Tag Archives: David Kempster

Tell: the Truth

WILLIAM TELL

Hippodrome, Birmingham, Saturday 22nd November, 2014

 

Rossini’s final opera is a more serious affair than his other works, like The Barber of Seville or The Journey to Rheims. Famous of course for its overture, this is the story of Swiss hero Tell who stands against the Austrian oppressors and shoots an apple of his boy’s bonce.

That overture: it begins (in its full version; Rossini made not just a meal but a banquet of his overtures) with a cello solo. The cellist appears on stage in a spotlight, does her bit and then is frogmarched away by Austrian soldiers! Then there is a sequence depicting a storm – all done musically; you don’t need stage effects when the music’s this descriptive. There’s a lilting fanfare to herald the morning, the calm after the storm, before we gallop off in the most famous, Lone Ranger section. Is there a piece of music more exhilarating than this? Under Carlo Rizzi’s baton, or riding crop, the WNO orchestra attack it at a fair lick. It is thrilling, rousing and played with pinpoint precision. I wonder if the evening has peaked too early.  (You can hear the full version of the overture here)

Raimund Bauer’s set is minimalistic: there are hints of an Alpine landscape projected on screens. Space is needed to accommodate the large chorus – in their scenes, Marie-Jeanne Lecca’s costume designs dominate. The masses are dressed as early factory workers or labourers, all dowdy in several shades of grey (not quite fifty) but the overall effect makes for a very restricted palette. This is at odds with the wonderful colours in Rossini’s score. It makes for a production that is beautiful to hear but rather drab to see. As always the WNO chorus sounds divine.

The principals are all strong. In the title role, David Kempster in a long overcoat and white hoodie, looks and sounds impressive enough to rally the Swiss out of oppression. Leah-Marian Jones as Mrs Tell and Camilla Roberts as Mathilde fill their arias with emotion; the latter especially has a voice rich with melancholy. Fflur Wyn is son Jemmy, the apple of Tell’s eye, capturing the boy’s indomitable spirit – he represents the new Switzerland that will rise once the Austrian oppressors are chucked out. Barry Banks works the hardest in the demanding tenor role of Arnold – his voice soars and blares, like the horns that pepper the score. Baddie Gesler Clive Bayley, bald as a Bond villain and wheeling around like Davros, gets the boos his character deserves.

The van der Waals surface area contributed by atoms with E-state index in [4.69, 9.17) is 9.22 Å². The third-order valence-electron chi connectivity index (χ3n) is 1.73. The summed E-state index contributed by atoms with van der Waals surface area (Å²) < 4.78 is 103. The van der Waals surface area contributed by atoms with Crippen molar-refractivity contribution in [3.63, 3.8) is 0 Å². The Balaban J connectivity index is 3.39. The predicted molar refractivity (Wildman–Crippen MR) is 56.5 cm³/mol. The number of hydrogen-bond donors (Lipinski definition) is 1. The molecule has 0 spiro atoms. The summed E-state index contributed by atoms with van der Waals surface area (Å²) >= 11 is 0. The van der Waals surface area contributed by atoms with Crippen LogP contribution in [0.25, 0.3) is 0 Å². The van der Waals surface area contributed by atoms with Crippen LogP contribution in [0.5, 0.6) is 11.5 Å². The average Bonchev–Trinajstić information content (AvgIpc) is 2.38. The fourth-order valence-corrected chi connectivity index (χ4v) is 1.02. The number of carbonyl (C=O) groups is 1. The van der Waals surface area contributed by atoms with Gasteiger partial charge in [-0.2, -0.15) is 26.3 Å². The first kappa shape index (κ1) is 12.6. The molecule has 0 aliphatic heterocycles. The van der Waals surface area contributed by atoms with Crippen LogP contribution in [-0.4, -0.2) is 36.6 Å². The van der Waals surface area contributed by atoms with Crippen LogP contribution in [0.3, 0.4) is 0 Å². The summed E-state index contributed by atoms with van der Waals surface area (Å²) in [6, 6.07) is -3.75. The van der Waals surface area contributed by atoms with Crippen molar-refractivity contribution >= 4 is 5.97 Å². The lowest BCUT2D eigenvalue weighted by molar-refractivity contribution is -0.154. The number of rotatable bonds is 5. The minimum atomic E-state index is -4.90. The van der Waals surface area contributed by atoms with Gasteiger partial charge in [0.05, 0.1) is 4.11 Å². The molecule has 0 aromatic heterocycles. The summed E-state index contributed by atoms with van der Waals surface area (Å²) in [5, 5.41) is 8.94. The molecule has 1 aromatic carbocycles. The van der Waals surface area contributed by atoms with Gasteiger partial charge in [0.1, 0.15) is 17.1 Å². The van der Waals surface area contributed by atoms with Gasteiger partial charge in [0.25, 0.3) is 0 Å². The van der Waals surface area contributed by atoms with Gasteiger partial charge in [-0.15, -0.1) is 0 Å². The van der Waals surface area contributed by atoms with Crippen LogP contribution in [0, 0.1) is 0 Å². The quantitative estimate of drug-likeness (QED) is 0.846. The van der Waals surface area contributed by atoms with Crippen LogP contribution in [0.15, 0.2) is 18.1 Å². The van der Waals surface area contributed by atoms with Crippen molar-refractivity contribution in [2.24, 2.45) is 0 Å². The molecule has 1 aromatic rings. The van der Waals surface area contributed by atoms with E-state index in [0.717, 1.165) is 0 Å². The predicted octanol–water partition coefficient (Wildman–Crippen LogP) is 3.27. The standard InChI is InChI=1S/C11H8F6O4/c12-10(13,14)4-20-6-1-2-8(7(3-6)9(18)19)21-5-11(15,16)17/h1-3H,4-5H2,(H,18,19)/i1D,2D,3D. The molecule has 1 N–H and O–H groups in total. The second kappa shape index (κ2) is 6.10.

There is humour – a good deal of it from Amir Hosseinpour’s quirky choreography – and many sweepingly emotional passages. The apple-on-the-head scene, beautifully dramatized by Rossini, is cleverly staged by director David Pountney. Alas, other moments (the climactic shooting of Gesler, for example) do not come across so effectively. Sometimes the characters stand on what looks like a giant sunbed – I assume it represents a snow-capped peak – at others, the imagery is striking and powerful: the Swiss have black plus signs (like the cross on their flag) sewn to their clothing, and are herded around by the Austrian stormtroopers. It’s yellow stars and SS guards all over again. The Austrians have a fetish for wearing antlered helmets. They bray over the spoils of their hunt at some kind of stag do – and its more than hinted at they’ve been hunting people not animals.